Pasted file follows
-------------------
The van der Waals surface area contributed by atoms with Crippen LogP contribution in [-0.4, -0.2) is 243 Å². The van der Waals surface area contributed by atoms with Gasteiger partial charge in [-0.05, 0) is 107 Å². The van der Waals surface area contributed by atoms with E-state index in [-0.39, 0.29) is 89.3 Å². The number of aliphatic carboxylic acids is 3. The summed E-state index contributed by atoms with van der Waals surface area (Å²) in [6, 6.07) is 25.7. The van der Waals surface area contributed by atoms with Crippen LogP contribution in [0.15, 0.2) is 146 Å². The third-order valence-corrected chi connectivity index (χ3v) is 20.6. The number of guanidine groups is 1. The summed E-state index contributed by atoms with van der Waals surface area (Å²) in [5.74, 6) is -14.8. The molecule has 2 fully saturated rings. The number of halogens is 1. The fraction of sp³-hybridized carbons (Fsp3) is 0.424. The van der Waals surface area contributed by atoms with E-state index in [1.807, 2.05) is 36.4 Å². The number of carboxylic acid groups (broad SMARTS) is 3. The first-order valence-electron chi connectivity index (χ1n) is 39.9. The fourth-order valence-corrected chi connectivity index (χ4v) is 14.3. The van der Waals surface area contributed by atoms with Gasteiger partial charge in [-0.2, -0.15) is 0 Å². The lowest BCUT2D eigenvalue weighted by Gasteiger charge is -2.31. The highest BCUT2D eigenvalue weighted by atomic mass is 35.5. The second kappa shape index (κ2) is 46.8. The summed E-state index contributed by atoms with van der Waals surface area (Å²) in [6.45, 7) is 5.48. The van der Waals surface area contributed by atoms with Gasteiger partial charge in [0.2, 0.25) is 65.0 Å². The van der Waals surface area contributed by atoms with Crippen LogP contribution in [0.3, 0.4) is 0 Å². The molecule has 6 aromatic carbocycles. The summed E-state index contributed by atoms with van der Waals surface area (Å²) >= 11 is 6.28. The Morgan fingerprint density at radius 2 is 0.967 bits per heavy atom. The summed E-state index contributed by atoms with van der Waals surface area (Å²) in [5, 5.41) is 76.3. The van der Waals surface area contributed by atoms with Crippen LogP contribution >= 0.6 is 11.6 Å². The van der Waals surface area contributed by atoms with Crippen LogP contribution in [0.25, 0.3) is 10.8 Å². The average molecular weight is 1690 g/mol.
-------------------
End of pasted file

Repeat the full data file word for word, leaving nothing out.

The van der Waals surface area contributed by atoms with Crippen LogP contribution in [-0.4, -0.2) is 243 Å². The van der Waals surface area contributed by atoms with Gasteiger partial charge in [-0.05, 0) is 107 Å². The van der Waals surface area contributed by atoms with E-state index in [-0.39, 0.29) is 89.3 Å². The number of aliphatic carboxylic acids is 3. The summed E-state index contributed by atoms with van der Waals surface area (Å²) in [6, 6.07) is 25.7. The van der Waals surface area contributed by atoms with Crippen LogP contribution in [0.15, 0.2) is 146 Å². The third-order valence-corrected chi connectivity index (χ3v) is 20.6. The number of guanidine groups is 1. The summed E-state index contributed by atoms with van der Waals surface area (Å²) in [5.74, 6) is -14.8. The molecule has 2 fully saturated rings. The number of halogens is 1. The fraction of sp³-hybridized carbons (Fsp3) is 0.424. The van der Waals surface area contributed by atoms with E-state index in [1.807, 2.05) is 36.4 Å². The number of carboxylic acid groups (broad SMARTS) is 3. The first-order valence-electron chi connectivity index (χ1n) is 39.9. The fourth-order valence-corrected chi connectivity index (χ4v) is 14.3. The van der Waals surface area contributed by atoms with Gasteiger partial charge in [-0.2, -0.15) is 0 Å². The lowest BCUT2D eigenvalue weighted by Gasteiger charge is -2.31. The highest BCUT2D eigenvalue weighted by atomic mass is 35.5. The second kappa shape index (κ2) is 46.8. The summed E-state index contributed by atoms with van der Waals surface area (Å²) in [6.45, 7) is 5.48. The van der Waals surface area contributed by atoms with Gasteiger partial charge in [0.2, 0.25) is 65.0 Å². The van der Waals surface area contributed by atoms with Crippen LogP contribution in [0.3, 0.4) is 0 Å². The molecule has 6 aromatic carbocycles. The summed E-state index contributed by atoms with van der Waals surface area (Å²) >= 11 is 6.28. The Morgan fingerprint density at radius 2 is 0.967 bits per heavy atom. The summed E-state index contributed by atoms with van der Waals surface area (Å²) in [5, 5.41) is 76.3. The van der Waals surface area contributed by atoms with Crippen LogP contribution >= 0.6 is 11.6 Å². The van der Waals surface area contributed by atoms with Crippen LogP contribution in [0.25, 0.3) is 10.8 Å². The average molecular weight is 1690 g/mol.